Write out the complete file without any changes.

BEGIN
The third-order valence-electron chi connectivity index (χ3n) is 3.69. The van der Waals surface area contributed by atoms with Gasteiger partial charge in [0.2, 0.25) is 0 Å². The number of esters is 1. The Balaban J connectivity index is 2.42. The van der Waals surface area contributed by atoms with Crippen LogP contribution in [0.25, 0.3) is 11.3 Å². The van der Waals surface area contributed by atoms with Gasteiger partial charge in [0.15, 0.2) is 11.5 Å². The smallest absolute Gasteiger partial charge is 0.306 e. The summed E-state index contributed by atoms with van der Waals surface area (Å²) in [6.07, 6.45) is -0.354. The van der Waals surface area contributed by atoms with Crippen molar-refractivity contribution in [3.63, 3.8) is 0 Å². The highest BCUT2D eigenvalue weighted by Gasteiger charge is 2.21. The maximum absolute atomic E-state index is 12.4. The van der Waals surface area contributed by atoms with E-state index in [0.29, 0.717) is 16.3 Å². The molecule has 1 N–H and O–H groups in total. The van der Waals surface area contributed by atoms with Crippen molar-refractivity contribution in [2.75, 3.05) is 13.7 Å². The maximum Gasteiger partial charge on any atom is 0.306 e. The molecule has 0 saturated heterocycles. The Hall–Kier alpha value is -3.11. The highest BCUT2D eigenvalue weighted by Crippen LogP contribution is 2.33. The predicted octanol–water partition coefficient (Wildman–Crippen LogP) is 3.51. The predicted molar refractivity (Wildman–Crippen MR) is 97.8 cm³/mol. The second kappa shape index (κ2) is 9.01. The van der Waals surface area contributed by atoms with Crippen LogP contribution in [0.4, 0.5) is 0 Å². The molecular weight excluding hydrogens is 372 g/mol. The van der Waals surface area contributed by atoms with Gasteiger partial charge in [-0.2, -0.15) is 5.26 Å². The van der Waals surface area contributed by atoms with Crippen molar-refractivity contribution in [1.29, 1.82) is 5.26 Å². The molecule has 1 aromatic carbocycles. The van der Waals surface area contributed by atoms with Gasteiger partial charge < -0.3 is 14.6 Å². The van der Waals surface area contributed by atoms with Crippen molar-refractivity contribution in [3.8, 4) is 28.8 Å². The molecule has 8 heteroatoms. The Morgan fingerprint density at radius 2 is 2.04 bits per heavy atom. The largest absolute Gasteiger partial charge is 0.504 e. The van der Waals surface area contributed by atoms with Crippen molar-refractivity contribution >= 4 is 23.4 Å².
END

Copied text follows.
The third-order valence-electron chi connectivity index (χ3n) is 3.69. The van der Waals surface area contributed by atoms with Gasteiger partial charge in [0.2, 0.25) is 0 Å². The number of esters is 1. The Balaban J connectivity index is 2.42. The van der Waals surface area contributed by atoms with Crippen LogP contribution in [0.25, 0.3) is 11.3 Å². The van der Waals surface area contributed by atoms with Gasteiger partial charge in [0.15, 0.2) is 11.5 Å². The smallest absolute Gasteiger partial charge is 0.306 e. The summed E-state index contributed by atoms with van der Waals surface area (Å²) in [6.07, 6.45) is -0.354. The van der Waals surface area contributed by atoms with Crippen molar-refractivity contribution in [3.63, 3.8) is 0 Å². The highest BCUT2D eigenvalue weighted by Gasteiger charge is 2.21. The maximum absolute atomic E-state index is 12.4. The van der Waals surface area contributed by atoms with E-state index in [0.29, 0.717) is 16.3 Å². The molecule has 1 N–H and O–H groups in total. The van der Waals surface area contributed by atoms with Crippen molar-refractivity contribution in [2.75, 3.05) is 13.7 Å². The maximum Gasteiger partial charge on any atom is 0.306 e. The molecule has 0 saturated heterocycles. The Hall–Kier alpha value is -3.11. The highest BCUT2D eigenvalue weighted by Crippen LogP contribution is 2.33. The predicted octanol–water partition coefficient (Wildman–Crippen LogP) is 3.51. The predicted molar refractivity (Wildman–Crippen MR) is 97.8 cm³/mol. The second kappa shape index (κ2) is 9.01. The van der Waals surface area contributed by atoms with Crippen LogP contribution in [0.4, 0.5) is 0 Å². The molecular weight excluding hydrogens is 372 g/mol. The van der Waals surface area contributed by atoms with Gasteiger partial charge in [-0.2, -0.15) is 5.26 Å². The van der Waals surface area contributed by atoms with Crippen molar-refractivity contribution in [1.29, 1.82) is 5.26 Å². The molecule has 1 aromatic carbocycles. The van der Waals surface area contributed by atoms with Gasteiger partial charge < -0.3 is 14.6 Å². The van der Waals surface area contributed by atoms with Crippen molar-refractivity contribution in [3.8, 4) is 28.8 Å². The molecule has 8 heteroatoms. The Morgan fingerprint density at radius 2 is 2.04 bits per heavy atom. The largest absolute Gasteiger partial charge is 0.504 e. The van der Waals surface area contributed by atoms with Crippen molar-refractivity contribution >= 4 is 23.4 Å².